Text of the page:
No matter where, when or how it happens; breaking down by the roadside can be a very unpleasant experience, not to mention a potentially dangerous one. Depending on the problem, your car could start blowing out plumes of smoke, swerve dangerously on a busy road or simply stop dead at a set of traffic lights — leaving you in a blind panic while you figure out what to do next.
While some motorists might bury their head in the sand and pray a breakdown doesn’t happen to them, we think it’s always best to be prepared for the worst.
Read on for an in-depth guide on what to do if you suffer a breakdown at the roadside.
Steps to Take Before a Breakdown
Even if you have a shiny new car that’s under warranty, it doesn’t mean you’re immune from breakdowns. No matter how old, all cars break eventually — so why not get yourself prepared before that day comes?
Here, we provide some simple steps to make sure you’re prepared for a roadside emergency.
- Get Breakdown Cover
- Store the Breakdown Number Somewhere Safe
- Buy an In-car Charger or a Second Phone
- Carry a Map Book
- Invest in a Blanket, Warm Clothing and Something High-Vis
- Steps to Take During a Breakdown
- Get your car off the road as quickly and safely as possible
- Leave your warning lights on
- Get out of the car by the left-hand door
- Put on your reflective jacket and set up the warning triangle
- Don’t move your car or attempt any repairs
Given the expensive costs involved in running a car, we can see why so many motorists don’t bother buying breakdown cover. Opt not to cover your car however, and you’ll be in a tight spot should it ever give out on you.
Despite what you might think, breakdown cover isn’t that expensive, with the average premium coming in at around £40 a year — surely a small price to pay for peace of mind? For the best price when buying breakdown insurance, we’d recommend using a price comparison site like Moneysupermarket.com.
Once you’ve invested in breakdown cover, store the emergency number somewhere safe; we’re thinking both in your phone and on a piece of paper in your glove box — just in case your phone runs flat. How heart breaking would it be to buy breakdown cover but not have the number to use it?
If you do a lot of driving on your own, we’d recommend investing in a compatible phone charger that fits in your car’s power socket — or else get yourself a cheap second phone that’s ready to go in case of emergencies.
Smartphones and sat navs may have overtaken the humble map book, but unlike the book, they can break down just like your car. If you suffer a roadside emergency you’ll need to give the recovery firm detailed information on your location, so a map book could prove to be invaluable.
Unless you’re lucky enough to break down in the height of summer, you’ll likely face a long, cold wait after your car’s gone kaput. To keep yourself and your family warm while waiting for help to arrive, buy a couple of blankets or warm coats to keep in your boot. It’s also a good idea to buy a high visibility jacket, vest or warning triangle to alert other drivers of your presence by the roadside.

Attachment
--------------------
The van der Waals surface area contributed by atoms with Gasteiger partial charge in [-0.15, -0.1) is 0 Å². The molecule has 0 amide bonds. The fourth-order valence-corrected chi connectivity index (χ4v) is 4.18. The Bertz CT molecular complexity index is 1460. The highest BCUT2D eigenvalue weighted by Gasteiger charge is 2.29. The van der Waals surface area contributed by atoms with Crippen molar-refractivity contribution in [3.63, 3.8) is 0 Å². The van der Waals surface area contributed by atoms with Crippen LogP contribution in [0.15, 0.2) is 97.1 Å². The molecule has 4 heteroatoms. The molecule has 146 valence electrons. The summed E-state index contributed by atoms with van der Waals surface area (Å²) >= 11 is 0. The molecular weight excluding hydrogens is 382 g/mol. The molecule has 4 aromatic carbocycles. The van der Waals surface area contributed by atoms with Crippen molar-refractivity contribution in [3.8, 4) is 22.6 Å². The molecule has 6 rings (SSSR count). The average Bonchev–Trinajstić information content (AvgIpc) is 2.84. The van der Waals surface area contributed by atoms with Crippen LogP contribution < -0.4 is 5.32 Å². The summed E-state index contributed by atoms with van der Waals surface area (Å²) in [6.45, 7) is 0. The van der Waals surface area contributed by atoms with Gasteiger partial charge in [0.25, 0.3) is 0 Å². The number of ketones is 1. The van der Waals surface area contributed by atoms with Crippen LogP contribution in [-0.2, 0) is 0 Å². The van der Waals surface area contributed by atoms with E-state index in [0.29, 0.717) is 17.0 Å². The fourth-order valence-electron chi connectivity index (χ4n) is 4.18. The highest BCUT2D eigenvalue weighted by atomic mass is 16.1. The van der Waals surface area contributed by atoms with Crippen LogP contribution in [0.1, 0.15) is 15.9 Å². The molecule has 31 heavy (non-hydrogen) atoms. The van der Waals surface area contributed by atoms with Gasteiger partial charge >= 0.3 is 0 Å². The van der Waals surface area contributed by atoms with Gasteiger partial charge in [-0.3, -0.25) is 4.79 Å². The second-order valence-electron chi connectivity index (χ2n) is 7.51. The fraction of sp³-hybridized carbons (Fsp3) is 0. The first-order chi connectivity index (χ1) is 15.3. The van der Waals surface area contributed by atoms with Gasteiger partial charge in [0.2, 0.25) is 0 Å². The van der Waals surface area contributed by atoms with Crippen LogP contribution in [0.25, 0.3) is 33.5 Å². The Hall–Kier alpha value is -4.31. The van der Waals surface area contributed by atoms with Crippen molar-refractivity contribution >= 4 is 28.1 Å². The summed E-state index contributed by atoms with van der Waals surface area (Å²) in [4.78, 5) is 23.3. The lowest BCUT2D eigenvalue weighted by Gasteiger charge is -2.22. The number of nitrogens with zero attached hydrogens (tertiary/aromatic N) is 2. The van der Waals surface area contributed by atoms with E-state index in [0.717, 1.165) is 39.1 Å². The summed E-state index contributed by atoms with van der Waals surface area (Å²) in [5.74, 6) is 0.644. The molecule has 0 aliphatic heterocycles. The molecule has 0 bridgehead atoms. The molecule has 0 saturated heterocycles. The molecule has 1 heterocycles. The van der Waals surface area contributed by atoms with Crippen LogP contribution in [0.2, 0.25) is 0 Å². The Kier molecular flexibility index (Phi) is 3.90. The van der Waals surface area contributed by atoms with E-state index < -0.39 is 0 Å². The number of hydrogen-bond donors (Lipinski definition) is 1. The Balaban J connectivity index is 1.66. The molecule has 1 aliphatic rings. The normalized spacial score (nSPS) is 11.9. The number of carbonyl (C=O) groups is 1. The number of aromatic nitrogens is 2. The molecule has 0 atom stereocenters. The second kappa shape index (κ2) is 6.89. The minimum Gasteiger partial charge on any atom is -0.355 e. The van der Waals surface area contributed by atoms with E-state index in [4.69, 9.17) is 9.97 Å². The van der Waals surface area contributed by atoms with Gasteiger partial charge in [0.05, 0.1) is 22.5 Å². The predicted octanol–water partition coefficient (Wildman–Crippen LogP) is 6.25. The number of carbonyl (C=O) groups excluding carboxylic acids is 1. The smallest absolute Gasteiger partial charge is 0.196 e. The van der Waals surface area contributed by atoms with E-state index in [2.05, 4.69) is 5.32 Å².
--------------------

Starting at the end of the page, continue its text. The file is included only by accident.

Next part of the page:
Needless to say, breaking down can be a scary and stressful experience, particularly if you’re on a fast stretch of road with children in the car. During a breakdown, it’s important to keep calm and remember to do the following:
Unless your car breaks down before you’re underway, get it off the road as quickly and as safely as you can, preferably on to a grass verge or the hard shoulder if you’re on the motorway. It’s a good idea to put your hazard warning lights on at this stage, to alert other drivers that you’re in trouble and may cause an obstruction.
For the duration of your breakdown, you should leave your warning lights switched on. Not only will this keep you and other road users safe, it’ll give a visual indication of your whereabouts to the arriving recovery crew.
No matter what the weather, you should always get out of your car and stand well away from it in the event of a breakdown. When leaving the car, you and your passengers should leave by the left-hand doors, so you’re not exposed to passing traffic. Stand right off the roadside, preferably behind a crash barrier, when waiting for help to arrive.
Before calling your breakdown provider, don’t forget to don your reflective gear and set up the high-vis warning triangle near your car. If you’re travelling with young children or pets, make sure they’re supervised at all times and kept well away from the roadside.
Even if you know a thing or two about cars, we wouldn’t recommend trying to fix the problem yourself by the side of the road, unless it’s a simple flat tyre (which you can repair with Tyreweld to get you to a garage). Doing so could put you at increased risk from passing traffic, and could cause further problems to the affected area. It’s also important not to move your car again after you’ve stopped, as this could cause more damage than the original reason for the breakdown.
6. Once your car’s off the road, its hazard lights are on and all passengers are safe, call your breakdown provider
For more tips about breakdowns, warning lights and more, check out our eBook, designed to help young drivers prepare themselves for life on the road.Download Your Free eBook